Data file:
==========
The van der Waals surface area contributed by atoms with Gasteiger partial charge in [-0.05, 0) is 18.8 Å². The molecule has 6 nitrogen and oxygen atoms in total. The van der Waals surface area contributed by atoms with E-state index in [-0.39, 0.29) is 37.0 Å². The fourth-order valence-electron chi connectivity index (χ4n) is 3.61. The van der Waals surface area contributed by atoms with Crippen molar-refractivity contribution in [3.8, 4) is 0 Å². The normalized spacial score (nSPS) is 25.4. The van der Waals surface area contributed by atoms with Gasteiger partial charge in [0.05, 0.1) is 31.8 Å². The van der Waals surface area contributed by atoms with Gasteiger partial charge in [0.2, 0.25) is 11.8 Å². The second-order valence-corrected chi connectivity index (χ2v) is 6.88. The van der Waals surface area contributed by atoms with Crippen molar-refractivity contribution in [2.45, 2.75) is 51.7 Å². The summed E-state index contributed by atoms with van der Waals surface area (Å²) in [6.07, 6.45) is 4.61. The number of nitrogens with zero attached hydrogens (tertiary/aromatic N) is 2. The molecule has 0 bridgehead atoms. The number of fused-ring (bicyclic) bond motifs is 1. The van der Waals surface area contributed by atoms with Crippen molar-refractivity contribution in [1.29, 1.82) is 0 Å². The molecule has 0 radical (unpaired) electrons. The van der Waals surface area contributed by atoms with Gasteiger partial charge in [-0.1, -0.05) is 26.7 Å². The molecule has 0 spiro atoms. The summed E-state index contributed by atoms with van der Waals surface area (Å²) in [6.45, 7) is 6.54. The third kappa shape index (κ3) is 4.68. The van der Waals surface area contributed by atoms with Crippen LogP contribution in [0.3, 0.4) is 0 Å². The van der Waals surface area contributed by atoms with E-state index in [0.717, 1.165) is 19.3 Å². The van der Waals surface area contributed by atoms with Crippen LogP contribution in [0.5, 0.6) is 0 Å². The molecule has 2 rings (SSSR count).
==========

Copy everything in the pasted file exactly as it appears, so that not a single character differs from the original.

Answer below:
The van der Waals surface area contributed by atoms with Gasteiger partial charge in [-0.05, 0) is 18.8 Å². The molecule has 6 nitrogen and oxygen atoms in total. The van der Waals surface area contributed by atoms with E-state index in [-0.39, 0.29) is 37.0 Å². The fourth-order valence-electron chi connectivity index (χ4n) is 3.61. The van der Waals surface area contributed by atoms with Crippen molar-refractivity contribution in [3.8, 4) is 0 Å². The normalized spacial score (nSPS) is 25.4. The van der Waals surface area contributed by atoms with Gasteiger partial charge in [0.05, 0.1) is 31.8 Å². The van der Waals surface area contributed by atoms with Gasteiger partial charge in [0.2, 0.25) is 11.8 Å². The second-order valence-corrected chi connectivity index (χ2v) is 6.88. The van der Waals surface area contributed by atoms with Crippen molar-refractivity contribution in [2.45, 2.75) is 51.7 Å². The summed E-state index contributed by atoms with van der Waals surface area (Å²) in [6.07, 6.45) is 4.61. The number of nitrogens with zero attached hydrogens (tertiary/aromatic N) is 2. The molecule has 0 bridgehead atoms. The number of fused-ring (bicyclic) bond motifs is 1. The van der Waals surface area contributed by atoms with Crippen molar-refractivity contribution in [1.29, 1.82) is 0 Å². The molecule has 0 radical (unpaired) electrons. The van der Waals surface area contributed by atoms with Gasteiger partial charge in [-0.1, -0.05) is 26.7 Å². The molecule has 0 spiro atoms. The summed E-state index contributed by atoms with van der Waals surface area (Å²) in [6.45, 7) is 6.54. The third kappa shape index (κ3) is 4.68. The van der Waals surface area contributed by atoms with Crippen LogP contribution in [0.3, 0.4) is 0 Å². The van der Waals surface area contributed by atoms with E-state index in [0.717, 1.165) is 19.3 Å². The van der Waals surface area contributed by atoms with Crippen LogP contribution in [0.5, 0.6) is 0 Å². The molecule has 2 rings (SSSR count).